Wtf happened? It was the middle of a heatwave, we sweated through our commutes and our pants, and my Uber driver’s chat was about how he’d ordered an air con unit off Gumtree at 3am, then immediately driven 20 miles to collect it. He beamed as he turned around (we were at traffic lights) to tell me, “And I grew up in Pakistan, man!”
And now here we are. Autumn always arrives like the lights on at the end of a party; you stand around giddy and blinking into the harsh reality that the fun’s over, you’re not sure where your coat is, and the morning is gonna hurt. Every morning. Until March. Don’t get me wrong, this time of year has its redeeming features. Glowing Autumnal landscapes. Cosy pub roasts. Carol singing (fine… I’ll wait). But for the past two autumn/winters, I haven’t been able to appreciate any of them – including carol singing, where I found myself walking off mid-song at Waterloo station because I couldn’t fight off the tears to carry on.
In my experience, SAD (Seasonal Affective Disorder) is no different to depression. It’s not just, “Oh my god it’s 4pm and it’s DARK ALREADY!” (though this is rubbish). It’s depression that turns up as reliably as having that conversation at least five times by mid-November. Here’s one thing I don’t particularly want depression to be: Bang. On. Time.
I remember exactly where I was last October (strolling down Brixton Hill) when I looked up and suddenly didn’t like my life very much. It was as if someone had turned a dimmer switch in my head and the world felt darker, crueller, and a little bit hopeless.
But I’ve written a blog on it, innit!
I’d already been on two hellish journeys with depression, first in 2014 and then again in Autumn 2016. The second time was a terrifying wake-up call: my ‘how I beat depression’ blog had over 30,000 views by this point and I was still receiving heartfelt messages of thanks from people who’d found hope in it. Yet I was back at the bottom of the pit, obsessing over reasons to hate myself and living in a world with the joy sucked out of it. I felt like an absolute bloody fraud. And later like an absolute bloody idiot when I realised I’d been doing approximately nada to defend myself.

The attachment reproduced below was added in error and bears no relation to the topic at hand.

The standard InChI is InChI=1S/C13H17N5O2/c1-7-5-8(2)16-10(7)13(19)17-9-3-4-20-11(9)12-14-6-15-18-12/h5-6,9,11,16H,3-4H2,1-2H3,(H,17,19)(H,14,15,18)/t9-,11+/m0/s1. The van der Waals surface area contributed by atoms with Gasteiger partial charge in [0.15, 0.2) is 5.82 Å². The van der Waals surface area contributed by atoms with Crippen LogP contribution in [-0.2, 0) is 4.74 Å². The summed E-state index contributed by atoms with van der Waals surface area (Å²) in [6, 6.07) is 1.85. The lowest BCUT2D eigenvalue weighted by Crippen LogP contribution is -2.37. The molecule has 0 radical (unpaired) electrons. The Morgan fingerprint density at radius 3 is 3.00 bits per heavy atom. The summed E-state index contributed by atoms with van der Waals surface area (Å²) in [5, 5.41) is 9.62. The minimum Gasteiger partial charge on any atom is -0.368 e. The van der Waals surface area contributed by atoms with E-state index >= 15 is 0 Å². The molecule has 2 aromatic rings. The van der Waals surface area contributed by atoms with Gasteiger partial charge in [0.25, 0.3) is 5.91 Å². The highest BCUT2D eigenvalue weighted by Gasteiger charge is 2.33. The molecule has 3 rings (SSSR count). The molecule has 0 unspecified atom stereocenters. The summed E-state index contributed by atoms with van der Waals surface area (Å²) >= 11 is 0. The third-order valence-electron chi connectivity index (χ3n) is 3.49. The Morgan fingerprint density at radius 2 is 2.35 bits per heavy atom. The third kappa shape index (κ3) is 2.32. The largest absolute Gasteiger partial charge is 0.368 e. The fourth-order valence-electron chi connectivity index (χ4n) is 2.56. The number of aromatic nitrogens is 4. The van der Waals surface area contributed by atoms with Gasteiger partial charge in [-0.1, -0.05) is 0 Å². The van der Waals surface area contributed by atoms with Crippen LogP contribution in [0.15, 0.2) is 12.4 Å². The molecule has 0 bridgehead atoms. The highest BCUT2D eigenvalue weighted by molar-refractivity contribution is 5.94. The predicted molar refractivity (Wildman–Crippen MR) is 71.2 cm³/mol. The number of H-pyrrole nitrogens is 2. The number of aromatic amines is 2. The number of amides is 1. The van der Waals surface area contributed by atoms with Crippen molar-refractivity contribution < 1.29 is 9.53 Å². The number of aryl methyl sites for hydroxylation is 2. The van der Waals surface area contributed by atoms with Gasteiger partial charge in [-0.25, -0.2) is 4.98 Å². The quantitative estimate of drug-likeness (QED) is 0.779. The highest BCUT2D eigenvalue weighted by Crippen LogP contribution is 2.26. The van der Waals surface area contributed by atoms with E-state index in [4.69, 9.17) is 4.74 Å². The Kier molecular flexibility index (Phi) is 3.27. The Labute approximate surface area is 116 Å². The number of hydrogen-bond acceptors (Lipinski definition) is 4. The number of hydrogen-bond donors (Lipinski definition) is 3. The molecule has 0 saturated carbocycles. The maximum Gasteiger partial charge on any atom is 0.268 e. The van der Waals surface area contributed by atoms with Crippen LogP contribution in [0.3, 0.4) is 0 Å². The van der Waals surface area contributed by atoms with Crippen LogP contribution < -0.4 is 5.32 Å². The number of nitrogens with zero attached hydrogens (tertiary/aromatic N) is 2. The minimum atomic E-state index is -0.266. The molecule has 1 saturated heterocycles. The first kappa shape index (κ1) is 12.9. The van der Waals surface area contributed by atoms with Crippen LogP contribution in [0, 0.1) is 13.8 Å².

No one is immune from depression, and it took me a while to accept that this includes hopeless optimists who’ve written blogs on how to beat it [waves frantically]. So I wrote another blog (naturally) on ‘how to defend your mind’, in which I advocated exercise, regular mindfulness practice, and learning something new. I thought I’d worked it out (this time).
So when I recognised that familiar fog of hopelessness as I strolled down Brixton Hill last October, I was scared. It was exactly a year after the last time and, unlike the sun, the pattern was staring me in the face (the October bit, not Brixton Hill – it’s not the most inspiring place on earth but it’s not known to spontaneously plunge people into despair). Once again, I’d let a blissful summer lull me into a false sense of invincibility. And I nosedived.
So this year, after two winters in a row where dinner was regularly a scotch egg and a packet of biscuits, I decided that perhaps, perhaps, I needed more than, “But life is so wonderful in the summer! LOOK AT HOW WONDERFUL IT IS.” I needed a plan. And rather than scaring me, the seasonal pattern gave me some hope – because I knew what I was dealing with now. Just the Earth’s orbit pattern, no biggie. Still, at least it’s reliable. This year, I had a deadline (fecking October) and I was going to be ready – regardless of the fact that I was so ludicrously happy in the summer I felt like depression couldn’t possibly touch me. I wasn’t falling for that one again.
The science bit
So why does this time of year make us feel, if not full-blown depressed, then generally a little bit shit?
Not to get all L’Oreal about it, but here’s the science bit: lack of sunlight. I know, right: no shit, Sherlock. But I’m not just talking about the conscious feeling of ugh-ness when it’s grey and dark outside – there is more to it. A lack of sunlight messes up production of hormones in your body – melatonin and serotonin – that affect mood, sleep and appetite, and it also buggers your body clock. That’s why the majority of us are somewhere between less-happy and clinically depressed, tired, and craving carbs with a side of carbs.
But this isn’t just an effect of winter, it’s an effect of lifestyle: two hundred years ago, 75% of the population worked outdoors. Now it’s less than 10%. These days, we’re not even outside to soak up what little daylight there is.